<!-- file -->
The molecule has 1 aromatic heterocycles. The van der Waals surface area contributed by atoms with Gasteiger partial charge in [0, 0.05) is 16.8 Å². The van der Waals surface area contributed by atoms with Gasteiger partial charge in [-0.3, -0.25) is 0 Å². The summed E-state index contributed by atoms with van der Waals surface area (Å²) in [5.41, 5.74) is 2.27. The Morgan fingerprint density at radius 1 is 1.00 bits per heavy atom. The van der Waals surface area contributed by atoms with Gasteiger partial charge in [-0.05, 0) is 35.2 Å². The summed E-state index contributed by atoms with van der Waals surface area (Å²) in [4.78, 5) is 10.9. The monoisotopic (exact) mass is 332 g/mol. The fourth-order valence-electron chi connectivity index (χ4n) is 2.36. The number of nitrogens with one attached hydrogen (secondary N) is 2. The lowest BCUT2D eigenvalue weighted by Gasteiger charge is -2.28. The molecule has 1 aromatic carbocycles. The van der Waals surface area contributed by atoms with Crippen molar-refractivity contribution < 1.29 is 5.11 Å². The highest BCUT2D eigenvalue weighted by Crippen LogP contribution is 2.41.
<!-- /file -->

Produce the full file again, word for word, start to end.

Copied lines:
The molecule has 1 aromatic heterocycles. The van der Waals surface area contributed by atoms with Gasteiger partial charge in [0, 0.05) is 16.8 Å². The van der Waals surface area contributed by atoms with Gasteiger partial charge in [-0.3, -0.25) is 0 Å². The summed E-state index contributed by atoms with van der Waals surface area (Å²) in [5.41, 5.74) is 2.27. The Morgan fingerprint density at radius 1 is 1.00 bits per heavy atom. The van der Waals surface area contributed by atoms with Gasteiger partial charge in [-0.05, 0) is 35.2 Å². The summed E-state index contributed by atoms with van der Waals surface area (Å²) in [4.78, 5) is 10.9. The monoisotopic (exact) mass is 332 g/mol. The fourth-order valence-electron chi connectivity index (χ4n) is 2.36. The number of nitrogens with one attached hydrogen (secondary N) is 2. The lowest BCUT2D eigenvalue weighted by Gasteiger charge is -2.28. The molecule has 1 aromatic carbocycles. The van der Waals surface area contributed by atoms with Crippen molar-refractivity contribution < 1.29 is 5.11 Å². The highest BCUT2D eigenvalue weighted by Crippen LogP contribution is 2.41.